The ABCs of Performance Fees

Here's an introduction to performance (incentive) fees.

Management Fee

The investment manager is responsible for making investment decisions on behalf of a fund. An investment management agreement, between the fund and the investment manager, outlines the roles and responsibilities of the investment manager. In addition, it will state the rate of management fee to be paid. The investment manager is paid a management fee for managing the fund. Investment funds pay a management fee. It is usually based on the size of the fund as a percentage of net assets. Hedge fund managers often earn a management fee at a rate of about 2%. If a fund has assets of $100 million, the manager earns a $2 million per annum management fee.

Note that the manager earns this fee regardless of whether the fund has a positive or negative return.

Performance (Incentive) Fee

There is another fee that hedge fund managers can earn if the fund generates a positive return. It’s called a performance fee or an incentive fee. If the investment manager generates a positive return over a performance fee period, she gets paid a performance fee. The amount of the fee depends on the fund but it is often 20% of the profits made by the fund. This is where the term ‘2 and 20’ comes from. It refers to a fund with a 2% management fee and a 20% performance fee.

Performance fees have been used in the hedge fund industry as a means of aligning the interests of the manager with those of the investors.

Example 1

Here is simple performance fee illustration. The Absolutely Fabulous Fund is launched on 1st January. Initial capital is $100 million. The performance fee period could be 3 months, 6 months, 12 months or longer; it depends on the fund. This particular fund has a performance fee period of 3 months and charges performance fee at 20%. During the first quarter the fund makes a profit of $50 million. This is before performance fees have been charged but after all other expenses have been charged. The investment manager earns a performance fee of 20%. So the investment manager earns $10 million.           

The GAV is the total fund value before performance fees payable have been taken into account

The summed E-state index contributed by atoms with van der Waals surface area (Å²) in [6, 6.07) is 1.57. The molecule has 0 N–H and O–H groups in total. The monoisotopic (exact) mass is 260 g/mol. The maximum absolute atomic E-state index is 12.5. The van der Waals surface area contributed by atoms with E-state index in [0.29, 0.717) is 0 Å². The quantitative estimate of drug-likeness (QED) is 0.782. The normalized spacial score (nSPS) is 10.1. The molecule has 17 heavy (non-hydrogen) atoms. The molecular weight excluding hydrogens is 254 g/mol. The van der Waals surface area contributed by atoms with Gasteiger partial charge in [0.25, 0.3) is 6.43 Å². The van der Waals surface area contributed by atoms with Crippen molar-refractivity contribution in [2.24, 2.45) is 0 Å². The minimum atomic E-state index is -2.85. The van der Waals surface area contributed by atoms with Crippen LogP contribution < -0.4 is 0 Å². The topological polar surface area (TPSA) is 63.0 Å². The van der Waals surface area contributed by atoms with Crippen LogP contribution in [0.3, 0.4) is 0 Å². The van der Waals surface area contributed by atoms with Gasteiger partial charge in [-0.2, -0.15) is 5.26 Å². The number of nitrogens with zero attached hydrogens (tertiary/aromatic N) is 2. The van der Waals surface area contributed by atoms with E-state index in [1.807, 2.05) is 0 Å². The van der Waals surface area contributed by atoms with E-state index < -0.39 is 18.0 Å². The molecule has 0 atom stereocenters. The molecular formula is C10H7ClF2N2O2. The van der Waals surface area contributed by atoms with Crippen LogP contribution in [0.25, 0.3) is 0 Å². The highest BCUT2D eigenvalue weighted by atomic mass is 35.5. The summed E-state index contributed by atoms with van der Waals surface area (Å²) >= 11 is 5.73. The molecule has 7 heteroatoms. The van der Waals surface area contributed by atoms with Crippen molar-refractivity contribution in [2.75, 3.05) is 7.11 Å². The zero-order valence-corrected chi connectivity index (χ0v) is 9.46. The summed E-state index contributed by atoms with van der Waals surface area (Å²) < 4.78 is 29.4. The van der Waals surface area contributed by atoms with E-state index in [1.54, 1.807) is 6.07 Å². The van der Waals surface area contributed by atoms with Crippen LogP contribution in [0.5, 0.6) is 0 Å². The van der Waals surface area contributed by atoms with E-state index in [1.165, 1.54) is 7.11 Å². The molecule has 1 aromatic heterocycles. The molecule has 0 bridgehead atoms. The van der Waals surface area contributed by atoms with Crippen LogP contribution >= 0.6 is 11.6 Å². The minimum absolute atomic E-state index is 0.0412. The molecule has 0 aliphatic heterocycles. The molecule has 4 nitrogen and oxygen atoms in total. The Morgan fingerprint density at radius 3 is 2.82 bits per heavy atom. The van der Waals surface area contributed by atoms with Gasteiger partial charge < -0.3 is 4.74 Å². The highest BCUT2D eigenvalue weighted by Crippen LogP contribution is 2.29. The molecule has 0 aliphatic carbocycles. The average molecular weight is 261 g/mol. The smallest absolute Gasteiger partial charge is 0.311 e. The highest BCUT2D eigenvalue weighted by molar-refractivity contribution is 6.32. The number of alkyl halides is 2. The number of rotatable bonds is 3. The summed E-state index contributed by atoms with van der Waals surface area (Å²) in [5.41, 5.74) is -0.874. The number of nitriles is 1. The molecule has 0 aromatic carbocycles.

Gross Asset Value (GAV)

Let’s look at this a slightly different way. At the end of the first quarter, the total fund value before performance fees is $150 million. We’ll call this the gross asset value, the GAV. The GAV is the total fund value before performance fees payable have been taken into account.

The initial capital, in this case, is called the high water mark. So the formula for calculating the performance fee?

The performance fee equals 20% of the difference between the GAV and the high water mark.

Let’s calculate the NAV at the end of that quarter.

GAV was $150 million. The performance fee payable at quarter-end was $10 million. So the total NAV is $140 million.

So the NAV = GAV less Performance Fee.

Note the terminology used here. The term GAV, while common, is not the only term used in the industry. Some funds use the term ‘G-NAV’ and you might come across other terms. For any particular fund, consult the fund documentation to understand the exact meaning of the terms used.

Example 2

The Credit That Fund has a quarterly performance fee period and has a performance fee rate of 20%. The fund launches on 1st January with initial capital of $100 million. At the end of the first quarter, the total fund value, before performance fees have been charged but after all other expenses have been charged, is $120 million.

What is the PF payable at 31st March?  The performance fee equals 20% of the difference between the GAV and the high water mark. 20% of $20 million is $4 million. The performance fee payable at 31st March is $4 million.

What is the NAV?  If the GAV is $120 million and the performance fee payable is $4 million, then the NAV is $116 million.

Example 3

The Not So Fab Fund also launched on 1st January, also with $100 million seed capital. But at 31st March, the GAV was $80 million. Does the investment manager earn a performance fee in the first quarter? No. GAV is below the high water mark so no performance fee is accrued as at 31st March.

But let’s look at quarter 2. At 30th June, the total fund value, before performance fees have been charged but after all other expenses have been charged, the GAV, is $130 million. So in quarter 2, the GAV went from 80 to 130. Should the investment manager earn a performance fee based on the increase in GAV during the quarter? Based on $50 million? No. The investment manager should not earn a fee for recouping the losses incurred in the first quarter. The performance fee calculation will compare the GAV at 30th June to the high water mark, in this case, the initial capital of $100 million. So the investment manager earns $6 million in the second quarter.

So the NAV at 30th June is, GAV less performance fee payable, $124 million.

Key Points